·         If it mentions Ho Chi Minh’s nationalism, his quoting from the American Declaration of Independency, and the allies arming “his” Viet Minh at the end of World War II; but does not mention that the allies armed resistance movements in virtually all countries occupied by either Germany or Japan during the ‘40s, and that in all those countries (including Italy and France) the nationalistic resistance groups attacked the occupiers while the communists attacked the other resistance groups, it’s not history, it’s a set up for skewing the story.

Regarding Ho’s nationalism, this paragraph is from VN scholar William Laurie: “In 1945 Ho Chi Minh launched a veritable pogrom against any anti-French, non-communist nationalist groups. Hundreds were killed. Members of nationalist anti-French parties such as Viet Nam Quoc Dan Dang, Dai Viets, Dong Minh Hoi, Hoa Hao, Cao Dai were all targeted. Ho Chi Minh, a Stalinist adherent, even had VN's Trotskyites killed. Non-political, moderate, anti-French independence people such as Bui Quang Chieu and Pham Quynh were also assassinated. This political blood-lust is not the hall mark of a ‘nationalist.’”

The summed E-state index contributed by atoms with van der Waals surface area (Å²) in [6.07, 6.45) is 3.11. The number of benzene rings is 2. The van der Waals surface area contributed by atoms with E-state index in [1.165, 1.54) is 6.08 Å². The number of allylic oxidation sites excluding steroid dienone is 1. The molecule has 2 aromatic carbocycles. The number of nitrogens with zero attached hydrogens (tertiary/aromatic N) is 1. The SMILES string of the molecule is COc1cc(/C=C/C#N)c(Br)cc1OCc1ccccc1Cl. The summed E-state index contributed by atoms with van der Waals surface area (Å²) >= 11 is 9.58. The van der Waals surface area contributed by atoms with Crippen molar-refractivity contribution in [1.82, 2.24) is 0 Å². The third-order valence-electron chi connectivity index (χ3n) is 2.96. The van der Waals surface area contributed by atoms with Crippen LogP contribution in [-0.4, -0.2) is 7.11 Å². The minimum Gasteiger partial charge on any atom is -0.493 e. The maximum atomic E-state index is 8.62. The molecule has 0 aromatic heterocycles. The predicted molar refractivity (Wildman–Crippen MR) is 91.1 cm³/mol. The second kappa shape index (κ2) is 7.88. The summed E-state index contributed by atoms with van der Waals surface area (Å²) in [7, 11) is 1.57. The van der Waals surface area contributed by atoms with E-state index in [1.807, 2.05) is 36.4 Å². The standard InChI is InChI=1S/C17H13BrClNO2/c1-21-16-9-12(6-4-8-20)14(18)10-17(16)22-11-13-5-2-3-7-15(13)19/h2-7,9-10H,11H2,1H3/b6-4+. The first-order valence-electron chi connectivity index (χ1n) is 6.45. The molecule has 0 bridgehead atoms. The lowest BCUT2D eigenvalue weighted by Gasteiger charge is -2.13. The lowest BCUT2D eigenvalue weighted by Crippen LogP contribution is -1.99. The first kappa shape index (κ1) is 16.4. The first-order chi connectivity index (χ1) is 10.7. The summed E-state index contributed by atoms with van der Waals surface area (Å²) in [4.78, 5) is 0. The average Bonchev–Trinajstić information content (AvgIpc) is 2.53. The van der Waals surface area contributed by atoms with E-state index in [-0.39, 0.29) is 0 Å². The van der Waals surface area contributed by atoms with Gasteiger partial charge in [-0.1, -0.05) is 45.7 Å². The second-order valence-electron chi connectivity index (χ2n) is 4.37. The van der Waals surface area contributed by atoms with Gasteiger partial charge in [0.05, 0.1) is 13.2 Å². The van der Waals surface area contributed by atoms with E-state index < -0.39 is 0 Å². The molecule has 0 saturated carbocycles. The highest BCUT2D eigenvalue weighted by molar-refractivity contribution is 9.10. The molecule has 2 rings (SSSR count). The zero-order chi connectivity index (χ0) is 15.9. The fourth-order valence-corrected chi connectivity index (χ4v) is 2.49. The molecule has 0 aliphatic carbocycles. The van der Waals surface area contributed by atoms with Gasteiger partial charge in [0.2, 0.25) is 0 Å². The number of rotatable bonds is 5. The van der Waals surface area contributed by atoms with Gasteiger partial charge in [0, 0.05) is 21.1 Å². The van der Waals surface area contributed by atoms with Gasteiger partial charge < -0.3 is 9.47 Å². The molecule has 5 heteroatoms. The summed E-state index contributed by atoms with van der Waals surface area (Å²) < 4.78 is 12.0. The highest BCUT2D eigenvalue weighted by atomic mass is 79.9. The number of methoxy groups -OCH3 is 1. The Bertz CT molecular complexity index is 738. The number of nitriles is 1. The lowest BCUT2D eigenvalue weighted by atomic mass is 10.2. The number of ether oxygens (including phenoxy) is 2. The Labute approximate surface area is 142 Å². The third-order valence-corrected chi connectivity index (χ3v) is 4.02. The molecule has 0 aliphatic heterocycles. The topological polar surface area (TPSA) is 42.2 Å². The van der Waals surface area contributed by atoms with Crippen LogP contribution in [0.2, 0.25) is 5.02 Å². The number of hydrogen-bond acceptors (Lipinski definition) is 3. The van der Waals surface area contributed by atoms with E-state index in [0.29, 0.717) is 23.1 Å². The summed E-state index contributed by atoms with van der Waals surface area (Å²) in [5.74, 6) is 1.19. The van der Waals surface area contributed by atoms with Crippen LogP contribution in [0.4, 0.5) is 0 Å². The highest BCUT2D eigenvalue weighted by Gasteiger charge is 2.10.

·         If the episode mentions that the First Indo-China war was fought to preserve French colonialism, but does not mention France granting Cambodia de jure independence in 1949 and full independence in 1953, or why that is relevant, it is not history, it is propaganda. The war in Vietnam was pursued by the French in a manner consistent with fear of genocide in the international communist prevailed. Recall that much of Eastern Europe fell behind the Iron Curtain in the early post-WW II years, and that China fell to the Red Chinese in 1949. In an attempt to forestall a repeat of the human rights abuses and mass execution reported from all countries which fell to communism, the French opposed the Viet Minh. In Cambodia, where that threat did not exist, France pursued a far more peaceful reversion of power to legitimate native administrations. North Vietnamese Colonel Bui Tin, the man who, in 1975, received the surrender of Saigon, and who had been a cohort of Ho Chi Minh’s from the 1940s, lamented a few years ago in an interview published in a Vietnamese language paper in France, that independence could have been achieved earlier and with much less bloodshed had Ho Chi Minh been willing to work with non-communist anti-French groups.